By SUSAN JONES
The aim of an upcoming conference is to “provide a meeting ground for practitioners of both health care and the humanities, disciplines so often siloed in academia and in broader society,” according to Abdesalam Soudi, a Pitt professor of sociolinguistics and organizer of the Cross-disciplinary Conference on Engaging Humanities in Health on April 9 and 10.
The conference grew out of a collaboration Soudi had with Jeannette South-Paul, former chair of family medicine at Pitt who retired last year. The master’s level course on cultural competence in medical education, taught to residents and fellows through the Institute for Clinical Research in Education, focused on discrimination in health care and social determinants of health, such as the environment where we live and work.
Another aspect that brought Soudi to organize this conference is his research on the impact of technology on doctor-patient conversations.
“By drawing linkages, we hope to suggest overlooked opportunities for connection while also providing the chance for scholars, faculty and students in all disciplines to meet, laying the foundation for future collaboration and cross-disciplinary training and research around the humanities and health,” Soudi said.
The conference will offer workshops, panel discussions, and keynote speeches on a wide array of topics. While many will be presented by Pitt faculty and students, there are presenters from around the world. For instance, researchers from the University of London, who Soudi connected with through LinkedIn, will present “Cultural translation and interpreting of COVID-19 risks among London’s ethnic and minority communities.”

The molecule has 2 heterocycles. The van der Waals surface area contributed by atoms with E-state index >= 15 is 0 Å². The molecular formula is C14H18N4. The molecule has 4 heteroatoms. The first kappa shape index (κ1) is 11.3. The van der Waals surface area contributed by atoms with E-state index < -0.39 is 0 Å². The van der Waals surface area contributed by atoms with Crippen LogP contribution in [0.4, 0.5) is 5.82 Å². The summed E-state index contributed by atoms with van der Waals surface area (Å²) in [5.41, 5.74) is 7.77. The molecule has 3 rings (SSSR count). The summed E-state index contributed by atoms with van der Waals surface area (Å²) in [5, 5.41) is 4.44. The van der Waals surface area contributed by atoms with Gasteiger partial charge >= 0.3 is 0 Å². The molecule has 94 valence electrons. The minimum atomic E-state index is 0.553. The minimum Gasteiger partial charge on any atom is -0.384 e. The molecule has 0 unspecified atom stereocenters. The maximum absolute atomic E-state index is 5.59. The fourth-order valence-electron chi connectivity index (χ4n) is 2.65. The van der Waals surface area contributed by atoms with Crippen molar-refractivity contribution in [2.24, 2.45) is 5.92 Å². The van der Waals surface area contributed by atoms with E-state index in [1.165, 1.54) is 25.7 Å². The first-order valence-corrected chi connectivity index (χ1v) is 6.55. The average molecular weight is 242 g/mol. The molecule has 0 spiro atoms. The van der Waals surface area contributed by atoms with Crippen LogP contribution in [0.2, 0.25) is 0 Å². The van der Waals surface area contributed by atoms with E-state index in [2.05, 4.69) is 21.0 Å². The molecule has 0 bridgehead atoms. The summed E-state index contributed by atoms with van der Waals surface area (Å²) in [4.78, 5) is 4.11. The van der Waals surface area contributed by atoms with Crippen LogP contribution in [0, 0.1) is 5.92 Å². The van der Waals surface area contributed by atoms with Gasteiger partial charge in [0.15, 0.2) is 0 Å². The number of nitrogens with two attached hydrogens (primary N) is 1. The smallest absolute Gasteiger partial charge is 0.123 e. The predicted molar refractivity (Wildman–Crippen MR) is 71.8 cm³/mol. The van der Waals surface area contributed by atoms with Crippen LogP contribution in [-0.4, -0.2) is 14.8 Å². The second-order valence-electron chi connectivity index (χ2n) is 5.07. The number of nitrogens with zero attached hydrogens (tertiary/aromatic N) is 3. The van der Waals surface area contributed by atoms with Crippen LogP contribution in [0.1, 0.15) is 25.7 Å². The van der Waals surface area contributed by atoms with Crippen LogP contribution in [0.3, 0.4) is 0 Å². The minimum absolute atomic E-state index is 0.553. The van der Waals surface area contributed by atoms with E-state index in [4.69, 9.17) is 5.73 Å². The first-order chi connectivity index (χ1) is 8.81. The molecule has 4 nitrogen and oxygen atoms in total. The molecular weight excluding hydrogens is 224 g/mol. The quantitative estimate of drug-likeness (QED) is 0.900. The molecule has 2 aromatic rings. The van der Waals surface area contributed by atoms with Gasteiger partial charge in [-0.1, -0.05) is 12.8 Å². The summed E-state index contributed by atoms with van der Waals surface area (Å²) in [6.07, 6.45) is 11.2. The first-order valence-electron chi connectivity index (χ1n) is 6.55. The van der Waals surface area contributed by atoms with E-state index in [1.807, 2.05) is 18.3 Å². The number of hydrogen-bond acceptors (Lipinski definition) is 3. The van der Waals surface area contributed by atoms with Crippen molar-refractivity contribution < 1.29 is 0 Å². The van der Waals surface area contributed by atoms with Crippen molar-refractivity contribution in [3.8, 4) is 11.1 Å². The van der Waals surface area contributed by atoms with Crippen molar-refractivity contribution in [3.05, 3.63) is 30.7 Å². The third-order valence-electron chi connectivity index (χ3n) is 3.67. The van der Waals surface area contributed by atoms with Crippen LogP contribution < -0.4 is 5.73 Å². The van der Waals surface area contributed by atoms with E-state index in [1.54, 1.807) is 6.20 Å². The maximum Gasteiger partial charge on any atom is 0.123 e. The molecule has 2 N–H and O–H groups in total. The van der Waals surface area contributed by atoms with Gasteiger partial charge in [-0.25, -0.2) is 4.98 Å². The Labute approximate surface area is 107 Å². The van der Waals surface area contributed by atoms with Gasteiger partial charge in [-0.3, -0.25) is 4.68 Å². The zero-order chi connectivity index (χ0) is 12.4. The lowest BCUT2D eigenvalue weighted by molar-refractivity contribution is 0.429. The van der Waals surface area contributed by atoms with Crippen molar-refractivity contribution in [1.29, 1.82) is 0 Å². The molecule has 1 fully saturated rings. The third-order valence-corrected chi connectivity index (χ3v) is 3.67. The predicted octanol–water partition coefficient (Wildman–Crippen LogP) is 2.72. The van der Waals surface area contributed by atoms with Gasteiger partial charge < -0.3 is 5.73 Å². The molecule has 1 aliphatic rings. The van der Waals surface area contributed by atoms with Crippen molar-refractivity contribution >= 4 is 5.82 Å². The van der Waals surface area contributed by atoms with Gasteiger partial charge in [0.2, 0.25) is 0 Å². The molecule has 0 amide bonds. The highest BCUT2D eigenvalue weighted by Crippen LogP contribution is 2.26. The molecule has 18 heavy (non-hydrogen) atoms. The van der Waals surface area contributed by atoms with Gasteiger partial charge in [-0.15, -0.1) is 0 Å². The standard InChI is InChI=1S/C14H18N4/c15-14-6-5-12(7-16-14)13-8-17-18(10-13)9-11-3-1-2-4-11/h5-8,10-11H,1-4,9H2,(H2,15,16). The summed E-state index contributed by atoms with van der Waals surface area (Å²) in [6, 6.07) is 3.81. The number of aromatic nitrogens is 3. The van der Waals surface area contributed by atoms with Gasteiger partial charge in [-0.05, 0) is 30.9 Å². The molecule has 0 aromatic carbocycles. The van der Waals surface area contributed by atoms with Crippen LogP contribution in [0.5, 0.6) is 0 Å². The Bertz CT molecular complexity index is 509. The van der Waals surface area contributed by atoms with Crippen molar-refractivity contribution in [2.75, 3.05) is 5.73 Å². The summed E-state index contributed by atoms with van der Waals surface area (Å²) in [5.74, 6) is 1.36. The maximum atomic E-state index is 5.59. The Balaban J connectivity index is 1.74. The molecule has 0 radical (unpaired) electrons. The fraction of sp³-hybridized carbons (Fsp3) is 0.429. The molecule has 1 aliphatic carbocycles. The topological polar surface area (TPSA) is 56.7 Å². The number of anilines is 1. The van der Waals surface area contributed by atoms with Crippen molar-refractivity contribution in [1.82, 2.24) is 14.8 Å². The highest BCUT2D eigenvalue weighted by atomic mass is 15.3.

In total, there are 125 authors involved in the conference, and they hope to attract 500 participants.
The keynote address will be given by David J. Skorton, president and CEO of the Association of American Medical Colleges and previously the 13th secretary of the Smithsonian Institution. While at the Smithsonian, Skorton helped produce a report, based on 200 university programs, about the integration of the humanities with arts, medicine and engineering.
South-Paul will give a talk on “Cultural Humility in Medicine.” Theresa Brown, author of the New York Times bestseller “The Shift: One Nurse, Twelve Hours, Four Patients’ Lives. The Shift,” will discuss “The Power of Listening to Patients.” There also will be a panel of undergraduate students presenting their research.
Soudi said the conference will “help cultivate an interdisciplinary Community of Practice, which will work to provide support and structure for collaborative studies focusing on centralizing humanities and cross-disciplinary training to improve the human condition, combat racism in healthcare and raise awareness about the impacts of racism on health.”
The conference is a Year of Engagement event and is co-sponsored by the UPMC Health Plan. Find the full agenda and registration information here.
Susan Jones is editor of the University Times. Reach her at email@example.com or 724-244-4042.
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